Tuesday, January 9, 2018

Behind the modern exterior

Seniors bide their time on the Porch of Coe Library before the start
of Commencement exercises at Chalon, undated photo from 1950s.
DOWN IN THE BASEMENT OF COE LIBRARY is one of the nicest spaces on the Chalon Campus, in our opinion. We refer to it as the Porch -- which we'll explain in a minute -- but for students it's simply a quiet space to study. Silence is enforced by signs and an occasional warning shush from a librarian. When you think about it, how many places can you find around here where people aren't chatting, talking on the phone, or watching a video?

The Porch today is a quiet study area.
One wall of the long room is windows looking out onto ocean views, hillside landscapes and treetops. On the wall opposite are children's literature, music and art books giving the space a warm library ambiance. On this rainy morning, several students are alone at their tables, poring over their books and assignments. It's so quiet you could hear a mouse sneeze, if we had any mice (which we are pretty sure we don't).

You'd never know that you're looking at what was once a ballroom designed for elegant parties. It was our own founder, Mother Margaret Mary Brady, CSJ, who suggested the inclusion of a "social hall" when the plans for the new Charles Willard Coe Memorial Library were drawn up in 1945.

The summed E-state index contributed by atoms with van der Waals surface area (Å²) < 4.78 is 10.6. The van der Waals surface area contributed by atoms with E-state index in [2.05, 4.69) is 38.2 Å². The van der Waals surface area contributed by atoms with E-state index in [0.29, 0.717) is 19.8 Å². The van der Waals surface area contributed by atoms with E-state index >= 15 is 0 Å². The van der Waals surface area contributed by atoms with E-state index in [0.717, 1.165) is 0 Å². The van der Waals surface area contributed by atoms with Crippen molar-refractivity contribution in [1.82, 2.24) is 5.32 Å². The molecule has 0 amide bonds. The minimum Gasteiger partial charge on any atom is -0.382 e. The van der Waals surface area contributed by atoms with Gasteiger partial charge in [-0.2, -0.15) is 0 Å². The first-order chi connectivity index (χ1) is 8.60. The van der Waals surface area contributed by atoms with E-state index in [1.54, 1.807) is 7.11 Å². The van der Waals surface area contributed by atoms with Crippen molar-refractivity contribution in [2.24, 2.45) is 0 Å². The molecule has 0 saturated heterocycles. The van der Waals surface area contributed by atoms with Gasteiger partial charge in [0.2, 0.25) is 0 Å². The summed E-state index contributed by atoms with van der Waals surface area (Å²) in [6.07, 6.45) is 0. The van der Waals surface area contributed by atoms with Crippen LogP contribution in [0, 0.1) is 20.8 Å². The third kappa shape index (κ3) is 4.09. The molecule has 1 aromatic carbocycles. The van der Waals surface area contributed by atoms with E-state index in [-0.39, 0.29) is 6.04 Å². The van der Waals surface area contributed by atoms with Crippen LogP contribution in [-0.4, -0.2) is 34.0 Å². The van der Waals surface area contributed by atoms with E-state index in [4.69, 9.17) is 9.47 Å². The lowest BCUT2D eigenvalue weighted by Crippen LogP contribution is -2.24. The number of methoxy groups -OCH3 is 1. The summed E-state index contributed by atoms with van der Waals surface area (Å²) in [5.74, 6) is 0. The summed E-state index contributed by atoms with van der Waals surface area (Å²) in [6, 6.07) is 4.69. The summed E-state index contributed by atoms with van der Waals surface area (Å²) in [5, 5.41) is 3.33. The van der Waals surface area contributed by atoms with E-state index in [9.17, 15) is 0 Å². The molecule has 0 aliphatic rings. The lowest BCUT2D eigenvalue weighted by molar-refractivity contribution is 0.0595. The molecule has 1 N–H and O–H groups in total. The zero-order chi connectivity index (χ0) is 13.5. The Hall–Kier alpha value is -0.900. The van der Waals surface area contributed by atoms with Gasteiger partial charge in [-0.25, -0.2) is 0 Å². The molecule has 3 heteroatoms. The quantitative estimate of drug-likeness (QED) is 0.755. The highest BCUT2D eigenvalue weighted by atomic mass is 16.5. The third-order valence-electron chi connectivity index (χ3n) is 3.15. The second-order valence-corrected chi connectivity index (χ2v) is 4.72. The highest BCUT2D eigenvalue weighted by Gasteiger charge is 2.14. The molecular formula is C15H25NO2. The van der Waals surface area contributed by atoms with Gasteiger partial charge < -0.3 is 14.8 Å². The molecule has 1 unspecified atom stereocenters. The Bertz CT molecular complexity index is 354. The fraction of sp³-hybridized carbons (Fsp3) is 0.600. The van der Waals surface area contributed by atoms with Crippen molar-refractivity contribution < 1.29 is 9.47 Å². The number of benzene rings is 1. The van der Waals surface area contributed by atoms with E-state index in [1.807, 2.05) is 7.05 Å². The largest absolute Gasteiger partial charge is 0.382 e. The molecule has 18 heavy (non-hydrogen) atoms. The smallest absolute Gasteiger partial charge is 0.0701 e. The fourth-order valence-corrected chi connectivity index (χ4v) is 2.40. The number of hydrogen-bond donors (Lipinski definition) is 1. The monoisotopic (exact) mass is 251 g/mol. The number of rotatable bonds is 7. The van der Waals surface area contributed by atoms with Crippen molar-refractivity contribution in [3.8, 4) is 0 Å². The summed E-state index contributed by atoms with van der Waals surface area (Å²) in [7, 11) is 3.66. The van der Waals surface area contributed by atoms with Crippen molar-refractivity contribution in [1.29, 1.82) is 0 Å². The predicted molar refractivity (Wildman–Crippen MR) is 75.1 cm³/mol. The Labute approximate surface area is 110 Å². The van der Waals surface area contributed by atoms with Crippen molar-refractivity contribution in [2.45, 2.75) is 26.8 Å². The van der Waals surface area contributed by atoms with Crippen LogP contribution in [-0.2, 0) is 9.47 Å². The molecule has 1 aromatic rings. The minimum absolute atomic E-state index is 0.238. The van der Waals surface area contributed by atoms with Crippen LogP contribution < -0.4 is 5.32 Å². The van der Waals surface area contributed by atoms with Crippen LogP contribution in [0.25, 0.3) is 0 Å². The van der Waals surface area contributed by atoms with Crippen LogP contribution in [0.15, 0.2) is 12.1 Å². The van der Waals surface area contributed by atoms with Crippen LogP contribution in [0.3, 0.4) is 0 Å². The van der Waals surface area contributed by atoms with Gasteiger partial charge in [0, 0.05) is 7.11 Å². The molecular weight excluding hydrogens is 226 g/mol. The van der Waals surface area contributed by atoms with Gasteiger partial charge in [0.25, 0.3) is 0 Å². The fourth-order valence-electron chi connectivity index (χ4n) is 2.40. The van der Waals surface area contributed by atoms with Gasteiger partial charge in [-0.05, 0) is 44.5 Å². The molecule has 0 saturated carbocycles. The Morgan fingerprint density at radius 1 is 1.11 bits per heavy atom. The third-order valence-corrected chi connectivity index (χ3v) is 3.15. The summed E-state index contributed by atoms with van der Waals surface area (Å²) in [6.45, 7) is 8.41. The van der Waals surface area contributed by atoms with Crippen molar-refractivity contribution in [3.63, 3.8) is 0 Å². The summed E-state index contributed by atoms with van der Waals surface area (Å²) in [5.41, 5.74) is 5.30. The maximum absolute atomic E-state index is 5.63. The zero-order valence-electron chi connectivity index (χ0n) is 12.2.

Perhaps Mother Margaret Mary knew that her students' boyfriends and fianc├ęs would soon be returning home from World War II and would be ready to start living a normal life again. In those days, too, Loyola University (decades before Marymount came along) was considered the Mount's "brother school," and there were regular mixers and galas at local hotel ballrooms and social clubs that included dancing to the fabulous Big Band music of the 1940s.

Mount girls at the Senior Prom with their boyfriends,
most in uniform, during the closing days of World War II.
This 1945 event was held at a local social club.
As a result of Mother's suggestion, the bottom floor of Coe Library was designed with its own, separate entrance. Guests entered via an open "colonnade" with an ocean view that extended the length of the library building. French doors opened onto the 160-foot-long ballroom. The dance floor was made of dense, highly polished maplewood, the same material used for basketball courts. Other features included a small room for checking coats and wraps, a small kitchen and an orchestra pit for live music.

Sadly, the only "souvenir" of that gracious space is the Porch study area of today. When the library was renovated in 1995 the colonnade was enclosed and carpeted. The book stacks stop at the load-bearing wall because the architecture of the porch wasn't strong enough to support them.

Mother Margaret Mary Brady
But not surprisingly, a dedicated ballroom didn't survive very long anyway. A fast-growing college, the Mount needed that space over the ensuing years for many other purposes -- as a dormitory for CSJ Sisters and later for students; storage, classrooms, offices, library books. A full-fledged social hall was too much of a luxury by the time the 1950s rolled around.

But if you use your imagination, there is still the ocean view. Sit at one of the last two tables on the south end of the Porch on a clear day and you can see the Pacific Ocean sparkling beyond Santa Monica. Imagine yourself all dressed up in a formal or tuxedo, ready to show off your waltz or fox trot on the gleaming maple floor.

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